Learning objectives

Understand what is meant by and define the rate of a chemical reaction

Describe experimental methods for measuring the rates of various types of chemical reactions

Analyse numerical and graphical data from rate experiments

Rate of reaction is the speed at which reactants are used up or products are formed.

How to measure the rate of reaction practically

Some experimental methods can be used to measure the reaction rate:

  • measuring volume of a released gas at constant pressure and temperature.
  • measuring pressure of a released gas at constant volume and temperature.
  • measuring the change in mass if a gas released by the reaction.
  • measuring color change using colorimeter.
  • measuring the change in pH for neutralization reactions.
  • measuring the change in conductivity in aqueous solution.

Example:

For the reaction between calcium carbonate and hydrochloric acid:

CaCO3(s) + 2HCl(aq) → CaCl2(aq) + CO2(g) + H2O(l)

The rate of this reaction can be measured by:

1. measuring the rate at which CO2 is produced

2. measuring of the rate at which the mass decreases.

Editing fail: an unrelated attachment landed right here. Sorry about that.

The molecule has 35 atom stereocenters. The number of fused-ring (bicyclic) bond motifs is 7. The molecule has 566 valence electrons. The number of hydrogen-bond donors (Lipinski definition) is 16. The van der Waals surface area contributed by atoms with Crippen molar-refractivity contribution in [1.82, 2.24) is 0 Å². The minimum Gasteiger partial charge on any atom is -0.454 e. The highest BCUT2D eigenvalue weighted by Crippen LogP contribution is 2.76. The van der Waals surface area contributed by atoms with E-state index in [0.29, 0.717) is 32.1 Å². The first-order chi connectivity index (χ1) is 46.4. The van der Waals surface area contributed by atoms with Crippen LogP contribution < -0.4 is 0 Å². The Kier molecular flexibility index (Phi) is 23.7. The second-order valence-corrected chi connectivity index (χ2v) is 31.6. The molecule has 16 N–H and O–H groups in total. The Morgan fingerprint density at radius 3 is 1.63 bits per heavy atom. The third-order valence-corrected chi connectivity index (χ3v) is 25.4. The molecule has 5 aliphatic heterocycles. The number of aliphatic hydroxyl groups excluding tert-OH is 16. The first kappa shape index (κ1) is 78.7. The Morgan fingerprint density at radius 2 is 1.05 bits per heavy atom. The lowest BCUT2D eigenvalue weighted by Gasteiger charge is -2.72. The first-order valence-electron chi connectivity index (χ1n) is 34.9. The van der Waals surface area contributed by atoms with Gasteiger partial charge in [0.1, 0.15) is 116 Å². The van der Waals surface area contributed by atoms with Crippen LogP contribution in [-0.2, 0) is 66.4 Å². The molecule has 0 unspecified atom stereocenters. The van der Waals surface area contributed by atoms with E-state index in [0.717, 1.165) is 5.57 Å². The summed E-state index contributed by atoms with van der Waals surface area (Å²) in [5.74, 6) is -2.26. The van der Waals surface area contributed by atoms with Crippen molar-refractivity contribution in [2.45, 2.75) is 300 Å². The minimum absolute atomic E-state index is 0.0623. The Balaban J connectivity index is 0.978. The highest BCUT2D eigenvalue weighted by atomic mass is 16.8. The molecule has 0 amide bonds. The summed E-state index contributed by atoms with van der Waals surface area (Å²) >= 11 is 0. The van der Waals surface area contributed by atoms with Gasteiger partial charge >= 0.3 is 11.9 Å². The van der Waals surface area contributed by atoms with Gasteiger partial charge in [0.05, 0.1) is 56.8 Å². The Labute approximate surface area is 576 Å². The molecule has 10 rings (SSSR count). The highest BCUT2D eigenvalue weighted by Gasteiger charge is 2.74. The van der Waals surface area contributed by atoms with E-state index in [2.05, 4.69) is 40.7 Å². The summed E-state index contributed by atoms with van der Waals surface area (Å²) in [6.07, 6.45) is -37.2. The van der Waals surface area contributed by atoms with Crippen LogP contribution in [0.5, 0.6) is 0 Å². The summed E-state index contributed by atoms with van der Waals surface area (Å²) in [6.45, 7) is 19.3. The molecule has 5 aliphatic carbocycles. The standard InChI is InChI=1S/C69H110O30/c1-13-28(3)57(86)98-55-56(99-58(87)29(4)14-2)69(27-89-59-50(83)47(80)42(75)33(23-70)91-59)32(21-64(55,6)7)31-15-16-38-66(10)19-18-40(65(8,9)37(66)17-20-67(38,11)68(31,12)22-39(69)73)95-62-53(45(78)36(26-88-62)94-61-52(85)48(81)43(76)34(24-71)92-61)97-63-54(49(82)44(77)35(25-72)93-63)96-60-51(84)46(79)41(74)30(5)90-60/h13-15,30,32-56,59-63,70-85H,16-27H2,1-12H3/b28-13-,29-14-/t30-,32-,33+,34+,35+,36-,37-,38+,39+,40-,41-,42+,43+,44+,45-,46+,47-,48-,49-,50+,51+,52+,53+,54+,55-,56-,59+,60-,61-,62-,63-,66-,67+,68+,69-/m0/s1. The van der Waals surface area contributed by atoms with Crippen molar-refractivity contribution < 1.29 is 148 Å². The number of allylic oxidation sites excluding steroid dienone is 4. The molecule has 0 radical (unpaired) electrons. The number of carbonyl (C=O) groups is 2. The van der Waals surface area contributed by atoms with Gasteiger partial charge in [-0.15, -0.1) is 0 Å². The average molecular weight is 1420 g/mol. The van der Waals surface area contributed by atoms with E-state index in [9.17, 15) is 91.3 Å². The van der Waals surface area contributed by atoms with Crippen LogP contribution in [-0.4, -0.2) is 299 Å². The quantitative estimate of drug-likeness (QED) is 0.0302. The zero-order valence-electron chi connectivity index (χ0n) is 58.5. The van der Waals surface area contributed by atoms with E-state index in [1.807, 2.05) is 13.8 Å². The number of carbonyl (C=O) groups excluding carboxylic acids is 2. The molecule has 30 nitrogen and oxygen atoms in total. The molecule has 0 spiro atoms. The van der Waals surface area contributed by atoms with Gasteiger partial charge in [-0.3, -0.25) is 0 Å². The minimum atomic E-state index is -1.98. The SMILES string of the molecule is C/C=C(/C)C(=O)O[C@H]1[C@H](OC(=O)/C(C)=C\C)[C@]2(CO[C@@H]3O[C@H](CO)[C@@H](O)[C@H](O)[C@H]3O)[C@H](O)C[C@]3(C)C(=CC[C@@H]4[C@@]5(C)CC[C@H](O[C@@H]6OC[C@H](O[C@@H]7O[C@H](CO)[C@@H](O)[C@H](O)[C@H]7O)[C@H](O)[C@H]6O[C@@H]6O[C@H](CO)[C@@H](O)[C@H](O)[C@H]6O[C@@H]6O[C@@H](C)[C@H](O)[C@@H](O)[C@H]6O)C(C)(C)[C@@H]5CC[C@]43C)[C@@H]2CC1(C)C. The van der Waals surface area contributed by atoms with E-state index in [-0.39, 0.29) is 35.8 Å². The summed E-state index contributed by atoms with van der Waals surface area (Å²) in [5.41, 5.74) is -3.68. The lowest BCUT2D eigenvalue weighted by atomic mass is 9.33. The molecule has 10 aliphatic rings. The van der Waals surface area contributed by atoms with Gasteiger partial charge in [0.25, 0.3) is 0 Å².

Measurement of average rate at which CO2 is produced

The volume of CO2 can be measured by either as a graduated gas cylinder or by a gas syringe as in the following figures:

     OR   

AVERAGE RATE

In general, average rate of a reaction is defined as change in the amount of a reactant or a product in a given interval of time.

In this CO2 case:

INITIAL RATE

The initial rate of a reaction is the instantaneous rate at the start of the reaction (i.e., when t = 0).

It is calculated by taking slope of the amount of a reactant or a product versus time graph.

The rate of a reaction is the greatest at the beginning and it slows down by time.

Reaction rates are most often considered in terms of changing concentrations. So,

Rate of reaction is the change in concentration of reactants or products per unit time.

Units for rate of reaction are therefore mol dm−3 s−1, mol dm−3 min−1, etc.

Collision Theory
Factors that affect Reaction Rate